Rachel Laudan boldly flips culinary history on its head—and makes a strong argument against artisanal food while she's at it.
The best part of writing Edible Geography, and now GOOD's Food hub as well, is the way that they have helped put me in touch with people whose work I admire. In turn, one of the things I'm most excited about during this week-long online festival is the opportunity to introduce you to some of my favorite food writers and thinkers. That's why I'm not republishing posts in full for the most part, but instead linking out to this wonderful networked universe of blogs and websites, so that you can get trapped in their archives, sign up for their RSS feeds, and otherwise enrich your internet diet.
Thus far, we've heard from folks who don't usually write about food—but as it turns out, food writers also approach the topic of food from very different perspectives. For Food for Thinkers, several of them have responded to my original question—What does it mean to write about food today?—in the form of manifesto.
For example, for culinary historian Rachel Laudan, food matters because "it has been a major driver of human history." In support, she puts forward a radical argument that flips most contemporary writing about food and history on its head:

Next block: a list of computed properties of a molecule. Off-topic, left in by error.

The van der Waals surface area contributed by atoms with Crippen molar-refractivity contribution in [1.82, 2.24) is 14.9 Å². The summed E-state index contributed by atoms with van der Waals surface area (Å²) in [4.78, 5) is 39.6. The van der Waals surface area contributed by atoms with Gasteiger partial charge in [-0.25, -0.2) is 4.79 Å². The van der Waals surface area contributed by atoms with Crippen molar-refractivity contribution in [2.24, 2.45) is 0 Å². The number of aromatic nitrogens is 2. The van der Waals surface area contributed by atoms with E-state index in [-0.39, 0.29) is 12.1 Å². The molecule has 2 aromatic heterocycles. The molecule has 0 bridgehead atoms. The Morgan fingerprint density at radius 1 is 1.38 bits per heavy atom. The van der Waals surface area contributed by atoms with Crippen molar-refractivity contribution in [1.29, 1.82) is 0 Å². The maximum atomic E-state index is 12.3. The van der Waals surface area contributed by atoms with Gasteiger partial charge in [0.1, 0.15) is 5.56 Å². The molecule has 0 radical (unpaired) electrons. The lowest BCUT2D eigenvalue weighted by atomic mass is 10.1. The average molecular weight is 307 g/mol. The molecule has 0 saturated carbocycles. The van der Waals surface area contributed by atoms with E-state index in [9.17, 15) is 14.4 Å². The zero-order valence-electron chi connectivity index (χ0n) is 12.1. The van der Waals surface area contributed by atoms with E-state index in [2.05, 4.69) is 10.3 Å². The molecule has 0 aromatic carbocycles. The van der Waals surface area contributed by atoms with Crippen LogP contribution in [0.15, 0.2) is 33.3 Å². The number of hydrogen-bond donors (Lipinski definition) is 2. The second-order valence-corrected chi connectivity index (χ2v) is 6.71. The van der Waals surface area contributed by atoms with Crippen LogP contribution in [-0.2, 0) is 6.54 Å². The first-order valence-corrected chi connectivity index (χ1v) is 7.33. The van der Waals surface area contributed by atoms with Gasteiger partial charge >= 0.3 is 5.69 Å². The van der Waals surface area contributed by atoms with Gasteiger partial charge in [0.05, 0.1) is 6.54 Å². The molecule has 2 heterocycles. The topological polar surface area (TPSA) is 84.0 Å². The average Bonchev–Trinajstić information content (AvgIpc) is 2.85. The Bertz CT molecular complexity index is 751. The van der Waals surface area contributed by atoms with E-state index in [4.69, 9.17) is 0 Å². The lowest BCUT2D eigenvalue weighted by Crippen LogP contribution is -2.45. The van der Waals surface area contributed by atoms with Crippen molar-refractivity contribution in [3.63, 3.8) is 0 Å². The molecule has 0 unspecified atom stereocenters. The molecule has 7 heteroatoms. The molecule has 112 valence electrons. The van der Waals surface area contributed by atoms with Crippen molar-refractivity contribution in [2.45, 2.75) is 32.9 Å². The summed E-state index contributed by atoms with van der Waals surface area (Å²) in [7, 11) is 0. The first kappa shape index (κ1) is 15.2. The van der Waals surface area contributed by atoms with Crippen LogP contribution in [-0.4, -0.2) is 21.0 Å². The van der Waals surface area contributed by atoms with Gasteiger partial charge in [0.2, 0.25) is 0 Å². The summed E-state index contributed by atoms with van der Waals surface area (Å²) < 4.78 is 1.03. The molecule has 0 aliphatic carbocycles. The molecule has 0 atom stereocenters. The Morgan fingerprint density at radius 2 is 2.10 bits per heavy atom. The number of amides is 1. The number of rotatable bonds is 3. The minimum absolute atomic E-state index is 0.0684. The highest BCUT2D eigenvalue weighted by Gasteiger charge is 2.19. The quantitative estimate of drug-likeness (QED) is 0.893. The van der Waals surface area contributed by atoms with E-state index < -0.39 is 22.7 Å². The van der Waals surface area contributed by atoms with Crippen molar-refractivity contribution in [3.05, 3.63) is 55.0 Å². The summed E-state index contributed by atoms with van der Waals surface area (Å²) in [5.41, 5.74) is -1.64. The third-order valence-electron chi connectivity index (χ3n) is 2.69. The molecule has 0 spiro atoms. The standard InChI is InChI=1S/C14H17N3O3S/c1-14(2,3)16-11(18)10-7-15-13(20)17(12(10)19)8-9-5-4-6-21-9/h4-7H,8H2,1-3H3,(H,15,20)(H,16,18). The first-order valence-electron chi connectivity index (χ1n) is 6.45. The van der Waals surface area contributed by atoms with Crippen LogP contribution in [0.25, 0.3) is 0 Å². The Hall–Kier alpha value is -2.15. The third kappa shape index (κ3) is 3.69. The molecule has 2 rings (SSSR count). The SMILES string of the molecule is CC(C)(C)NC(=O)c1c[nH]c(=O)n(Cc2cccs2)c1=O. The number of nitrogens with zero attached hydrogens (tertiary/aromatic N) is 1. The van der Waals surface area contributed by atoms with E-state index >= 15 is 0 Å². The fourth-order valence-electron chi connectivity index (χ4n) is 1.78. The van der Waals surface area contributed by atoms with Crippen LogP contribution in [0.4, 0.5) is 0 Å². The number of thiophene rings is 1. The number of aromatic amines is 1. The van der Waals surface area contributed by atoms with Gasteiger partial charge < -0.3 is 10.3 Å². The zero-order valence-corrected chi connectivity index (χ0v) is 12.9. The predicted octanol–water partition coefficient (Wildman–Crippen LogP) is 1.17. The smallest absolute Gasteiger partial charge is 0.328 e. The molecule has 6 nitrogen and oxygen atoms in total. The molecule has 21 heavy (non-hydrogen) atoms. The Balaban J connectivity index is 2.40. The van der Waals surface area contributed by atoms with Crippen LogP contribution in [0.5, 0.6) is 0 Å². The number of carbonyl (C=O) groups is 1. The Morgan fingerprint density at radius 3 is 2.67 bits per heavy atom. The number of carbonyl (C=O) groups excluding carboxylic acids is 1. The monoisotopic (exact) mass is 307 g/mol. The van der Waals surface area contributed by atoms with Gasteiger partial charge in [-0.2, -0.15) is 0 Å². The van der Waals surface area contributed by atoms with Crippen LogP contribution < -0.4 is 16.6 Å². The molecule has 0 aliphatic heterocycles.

My theory is that changing ideas about good food changed the world. Change from pagan to Christian, from monarchist to republican, from believer in the humoral theory to believer in modern dietetics: your ideas about good food will change, and your cuisine will change. Decide that processed food is unhealthy. Your cuisine will change.
Sound innocuous? Not really. It runs in the face of most writing on food history, which puts change down to change in domesticated plants and animals (e.g. Jared Diamond or the Columbian Exchange) or to commerce (trade in grains, spices, cod, salt, beans, or bananas that "changed the world.")
Those histories, I hope to show, are back to front. Change happens in ideas or culture first, [which] then changes your cuisine (that is what you do to food between farm gate and plate), and then changes in trade and farming follow.
Laudan follows that train of thought to reach what will seem to many to be a counter-intuitive conclusion: "Far from being a disaster, modern food is, for all its faults, more equitable, safer, healthier, and tastier than any in the past."
Whether you agree or disagree (and I am torn, myself), this sort of well-researched, thought-provoking opinion about what the history of food can teach us about its future are exactly why I read Rachel Laudan's blog religiously, and can't wait for her forthcoming book.
Food for Thinkers is a week-long, distributed, online conversation looking at food writing from as wide and unusual a variety of perspectives as possible. Between January 18 and January 23, 2011, more than 40 food and non-food writers will respond to a question posed by GOOD's newly-launched Food hub: What does—or could, or even should—it mean to write about food today?